The day after your mother is taken away, when you are thirteen and peeling layers of July heat from your shoulders and elbows and knees and thighs, when your hair is a dirty chlorine green from swim team lessons and cropped like a page boy’s, just like the ones in your picture books with the sweet severity of a bob against the round globe of a child’s face waiting and watching their (his? her?) master (Merlin, reedy with wizardry, tall but stooped, a tenuous pile of ramshackle bones wrapped up in velvets the color of a deep jewel, and his hat! crooked (like they always are, it seems, regardless of wizard or witch or even intruding Mickey Mouse, poised against the great 1941 Fantasia cliff, clumsy with his stolen magic and starlight), when you’re outside in your grandparents’ buzzy-hot carport waiting for your father to say goodbye to his frail mother and come outside and click his car keys so the car will light up and let you in, your aunt says something to you. She has come outside and there is something uneasy in her face. She is blonde and middle-aged and wears lots of animal print blouses and chunky chain jewelry so she’s chic in that specific sort of way southern ladies of a certain age are, and you ready yourself for an embrace because your mother is gone and no one’s said much about it. But she does not do this.
The day after your mother leaves, you decide to dye your hair. You found a box of it earlier, stuffed down into one of the bottom drawers of your parents’ bathroom—on your mother’s side, of course—the one with the mess: the upside-down toothbrush, the two small tubes of mascara flung out on the counter like sets of dice, the burgundy lipstick blot on the rough twist of her hand towel.
Your mother: always leaving behind little crumbs of herself.
Your mother: absolutely everywhere.
It feels like a chemical reaction to her absence, these memories, these incessant reminders that she existed, by way of lipsticked evidence. All these small physical things. Your mother, spread all over the countertops like a bruise. And your father’s side is so tidy that he’s hard to imagine there at all.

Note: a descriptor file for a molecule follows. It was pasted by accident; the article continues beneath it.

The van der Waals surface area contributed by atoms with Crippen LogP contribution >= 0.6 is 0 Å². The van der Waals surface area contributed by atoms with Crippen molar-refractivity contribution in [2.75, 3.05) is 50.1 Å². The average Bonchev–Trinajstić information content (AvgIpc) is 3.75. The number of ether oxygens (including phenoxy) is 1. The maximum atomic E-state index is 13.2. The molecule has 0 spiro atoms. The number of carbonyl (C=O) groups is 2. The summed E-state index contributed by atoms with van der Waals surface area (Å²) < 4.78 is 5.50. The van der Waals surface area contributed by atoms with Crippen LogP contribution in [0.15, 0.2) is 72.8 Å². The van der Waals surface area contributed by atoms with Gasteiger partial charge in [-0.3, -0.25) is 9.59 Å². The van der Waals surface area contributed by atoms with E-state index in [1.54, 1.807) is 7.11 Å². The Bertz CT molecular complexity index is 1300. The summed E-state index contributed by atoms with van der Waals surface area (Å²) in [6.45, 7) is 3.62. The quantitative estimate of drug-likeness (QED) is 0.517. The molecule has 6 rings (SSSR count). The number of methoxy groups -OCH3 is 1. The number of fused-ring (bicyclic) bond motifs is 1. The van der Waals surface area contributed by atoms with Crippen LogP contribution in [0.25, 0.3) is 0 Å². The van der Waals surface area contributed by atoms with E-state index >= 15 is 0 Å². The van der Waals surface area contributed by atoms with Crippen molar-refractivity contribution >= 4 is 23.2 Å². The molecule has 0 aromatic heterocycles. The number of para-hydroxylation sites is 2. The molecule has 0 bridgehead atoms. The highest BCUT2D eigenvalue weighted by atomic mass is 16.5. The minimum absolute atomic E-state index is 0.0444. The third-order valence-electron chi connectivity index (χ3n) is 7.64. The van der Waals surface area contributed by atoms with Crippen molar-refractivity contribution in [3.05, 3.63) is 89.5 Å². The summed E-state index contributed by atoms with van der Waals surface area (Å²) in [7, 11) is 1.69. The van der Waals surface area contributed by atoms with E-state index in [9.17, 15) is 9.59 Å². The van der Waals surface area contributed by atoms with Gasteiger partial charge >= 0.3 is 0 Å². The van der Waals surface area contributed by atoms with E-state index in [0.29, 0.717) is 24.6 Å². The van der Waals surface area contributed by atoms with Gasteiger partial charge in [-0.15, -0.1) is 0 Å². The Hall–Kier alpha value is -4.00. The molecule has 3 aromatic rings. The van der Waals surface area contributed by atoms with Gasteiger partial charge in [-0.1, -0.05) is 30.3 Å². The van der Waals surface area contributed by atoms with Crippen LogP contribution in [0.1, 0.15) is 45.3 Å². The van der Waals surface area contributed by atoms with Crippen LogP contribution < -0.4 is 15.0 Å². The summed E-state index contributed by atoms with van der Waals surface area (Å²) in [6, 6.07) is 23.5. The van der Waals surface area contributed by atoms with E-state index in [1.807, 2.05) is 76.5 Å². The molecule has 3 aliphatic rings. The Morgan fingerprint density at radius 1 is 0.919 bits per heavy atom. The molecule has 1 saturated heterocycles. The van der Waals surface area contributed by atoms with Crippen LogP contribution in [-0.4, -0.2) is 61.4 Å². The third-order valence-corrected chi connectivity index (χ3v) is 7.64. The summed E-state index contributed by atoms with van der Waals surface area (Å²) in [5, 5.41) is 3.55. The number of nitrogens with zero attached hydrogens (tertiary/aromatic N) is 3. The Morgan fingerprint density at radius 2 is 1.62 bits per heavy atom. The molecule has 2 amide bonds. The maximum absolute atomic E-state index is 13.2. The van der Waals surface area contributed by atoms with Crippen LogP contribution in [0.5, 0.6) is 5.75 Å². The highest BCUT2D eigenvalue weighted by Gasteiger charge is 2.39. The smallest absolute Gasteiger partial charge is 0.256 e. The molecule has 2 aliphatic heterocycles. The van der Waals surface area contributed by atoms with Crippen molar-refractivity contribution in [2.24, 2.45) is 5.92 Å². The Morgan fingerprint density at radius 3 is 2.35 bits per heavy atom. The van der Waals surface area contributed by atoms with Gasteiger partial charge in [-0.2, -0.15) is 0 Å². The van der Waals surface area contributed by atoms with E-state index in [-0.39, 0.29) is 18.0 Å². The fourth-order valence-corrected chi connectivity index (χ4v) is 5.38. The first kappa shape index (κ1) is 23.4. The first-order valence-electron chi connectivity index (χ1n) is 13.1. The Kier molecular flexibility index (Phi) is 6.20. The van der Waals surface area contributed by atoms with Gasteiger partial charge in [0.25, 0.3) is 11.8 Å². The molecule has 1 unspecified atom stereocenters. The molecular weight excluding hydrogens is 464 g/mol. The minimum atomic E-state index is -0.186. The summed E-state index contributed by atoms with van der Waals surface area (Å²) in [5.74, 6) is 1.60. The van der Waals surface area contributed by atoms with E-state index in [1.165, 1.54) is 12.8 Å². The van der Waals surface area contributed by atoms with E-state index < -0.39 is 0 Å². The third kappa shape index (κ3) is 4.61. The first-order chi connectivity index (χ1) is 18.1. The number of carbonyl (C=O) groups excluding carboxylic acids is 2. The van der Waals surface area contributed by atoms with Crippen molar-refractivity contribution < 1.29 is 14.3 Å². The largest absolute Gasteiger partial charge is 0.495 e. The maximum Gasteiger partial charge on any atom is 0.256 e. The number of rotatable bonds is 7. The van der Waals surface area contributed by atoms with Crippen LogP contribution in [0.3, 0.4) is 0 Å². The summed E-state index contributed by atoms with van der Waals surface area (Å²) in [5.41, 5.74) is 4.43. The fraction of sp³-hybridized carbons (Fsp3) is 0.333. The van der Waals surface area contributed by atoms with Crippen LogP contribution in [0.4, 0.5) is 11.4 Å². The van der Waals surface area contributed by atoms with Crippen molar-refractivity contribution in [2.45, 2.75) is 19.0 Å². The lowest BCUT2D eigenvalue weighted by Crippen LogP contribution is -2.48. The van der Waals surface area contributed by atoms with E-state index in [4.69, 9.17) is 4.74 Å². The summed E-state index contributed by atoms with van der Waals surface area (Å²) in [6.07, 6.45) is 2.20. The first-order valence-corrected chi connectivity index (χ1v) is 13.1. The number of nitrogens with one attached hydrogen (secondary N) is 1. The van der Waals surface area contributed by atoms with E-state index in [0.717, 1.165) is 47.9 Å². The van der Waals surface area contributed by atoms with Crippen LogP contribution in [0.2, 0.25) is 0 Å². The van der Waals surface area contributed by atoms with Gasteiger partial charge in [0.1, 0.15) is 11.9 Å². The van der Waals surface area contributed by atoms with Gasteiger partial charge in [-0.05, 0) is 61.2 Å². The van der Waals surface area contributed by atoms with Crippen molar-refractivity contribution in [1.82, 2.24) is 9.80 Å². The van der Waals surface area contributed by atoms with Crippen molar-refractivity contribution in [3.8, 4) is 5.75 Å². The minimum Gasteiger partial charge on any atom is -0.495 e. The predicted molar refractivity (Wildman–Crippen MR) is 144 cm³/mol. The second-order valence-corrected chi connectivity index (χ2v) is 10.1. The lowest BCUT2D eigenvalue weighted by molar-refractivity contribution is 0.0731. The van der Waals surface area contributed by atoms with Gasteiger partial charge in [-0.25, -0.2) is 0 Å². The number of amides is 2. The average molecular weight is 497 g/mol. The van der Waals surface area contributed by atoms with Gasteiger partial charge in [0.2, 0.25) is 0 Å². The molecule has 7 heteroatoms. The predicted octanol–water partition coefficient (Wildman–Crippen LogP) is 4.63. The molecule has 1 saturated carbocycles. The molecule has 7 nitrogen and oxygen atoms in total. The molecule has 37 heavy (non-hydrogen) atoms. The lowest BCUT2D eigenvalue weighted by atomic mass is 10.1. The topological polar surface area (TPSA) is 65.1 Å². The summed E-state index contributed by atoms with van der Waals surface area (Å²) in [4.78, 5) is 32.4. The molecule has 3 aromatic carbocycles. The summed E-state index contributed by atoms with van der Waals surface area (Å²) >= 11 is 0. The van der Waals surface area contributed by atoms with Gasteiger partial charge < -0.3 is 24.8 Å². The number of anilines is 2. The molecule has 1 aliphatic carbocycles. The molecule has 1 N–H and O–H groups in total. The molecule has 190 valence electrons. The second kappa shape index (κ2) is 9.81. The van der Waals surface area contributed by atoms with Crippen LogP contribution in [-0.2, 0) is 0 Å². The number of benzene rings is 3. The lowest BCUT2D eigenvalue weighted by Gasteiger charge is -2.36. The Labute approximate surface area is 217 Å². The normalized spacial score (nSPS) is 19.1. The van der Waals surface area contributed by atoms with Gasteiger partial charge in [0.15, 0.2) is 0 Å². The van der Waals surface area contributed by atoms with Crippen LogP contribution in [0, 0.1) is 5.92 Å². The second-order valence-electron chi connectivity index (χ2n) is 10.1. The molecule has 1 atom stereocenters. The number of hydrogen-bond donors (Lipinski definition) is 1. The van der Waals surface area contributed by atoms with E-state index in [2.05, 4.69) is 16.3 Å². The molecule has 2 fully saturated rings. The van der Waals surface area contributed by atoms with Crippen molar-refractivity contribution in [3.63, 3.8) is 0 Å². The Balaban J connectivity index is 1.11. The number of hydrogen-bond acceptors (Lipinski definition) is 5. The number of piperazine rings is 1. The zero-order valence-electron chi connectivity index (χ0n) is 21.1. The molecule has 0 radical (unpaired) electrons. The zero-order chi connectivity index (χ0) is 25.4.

Your father, always playing specter to your mother’s spectacle.
The box promises blonde highlights and the chart on the side shows three final color potentials, which you appreciate a great deal: the order and the method of the results given to you beforehand with upbeat promises of “simple” (Quick processing time of only thirty minutes!) and “worry-free” (Rich, no-drip creme makes it easy for control of creative techniques!). You actually feel cheerful with all this knowing because Summer has reinforced just how little you do know about lots of things. But here, at last, is something you do know, which is that the middle color swatch looks a lot like your own shade of brown. A brown so ash it’s gray.
You’re the type of girl with the type of hair that belongs on the sides of hair dye boxes, and there’s an inclusivity in this realization that feels like a ghost’s friendly hug. It makes the prospect of starting eighth grade in two weeks, the fact that your uniform hasn’t been ordered because your parents have bigger things to worry over, far more bearable.
You belong to something now.
You turn over the box in your hands, admiring its $9.95 glossy laminate shine. You’re relieved to even be included.
As you stand there holding this ammonia-oxide remnant of your mother and her memory—already 24 hours stale—she’s reduced to an accessory, one you can wear in your hair. And when you look up and into the mirror and meet your own eyes, the girl who looks back is calm, pale, impossibly older than you, yourself. This is when you first learn to derive pleasure from composure. Acting okay is almost like being okay. Soon enough you’ll grow addicted, as well as very very good at this kind of compartmentalizing. It’ll take a little over a decade until you recognize this for what it really was: a thirteen-year-old’s attempt at mothering herself and resulting bad brassy dye job.
Mary B. Sellers is a mermaid who likes glitter. Originally from Jackson, MS, Sellers is a recent graduate of Louisiana State University's Creative Writing MFA Program. While there, she worked on her Frankenstein of a thesis, a hybrid novel, RAPUNZEL HAS INSOMNIA, which is part story collection, part fairy tale vignette, and part personal memoir, dealing with themes of mental illness and inheritance, the complexity of mother-daughter relationships, and childhood trauma. In her downtime, she likes drinking wine and eating tacos.
Her stories and essays have been featured or are forthcoming in publications such as: Third Point Press, Sidereal Magazine, Crab Fat Magazine, Literary Orphans, Queen Mob’s Teahouse, Mauldin House, Moon Sick Magazine, and others.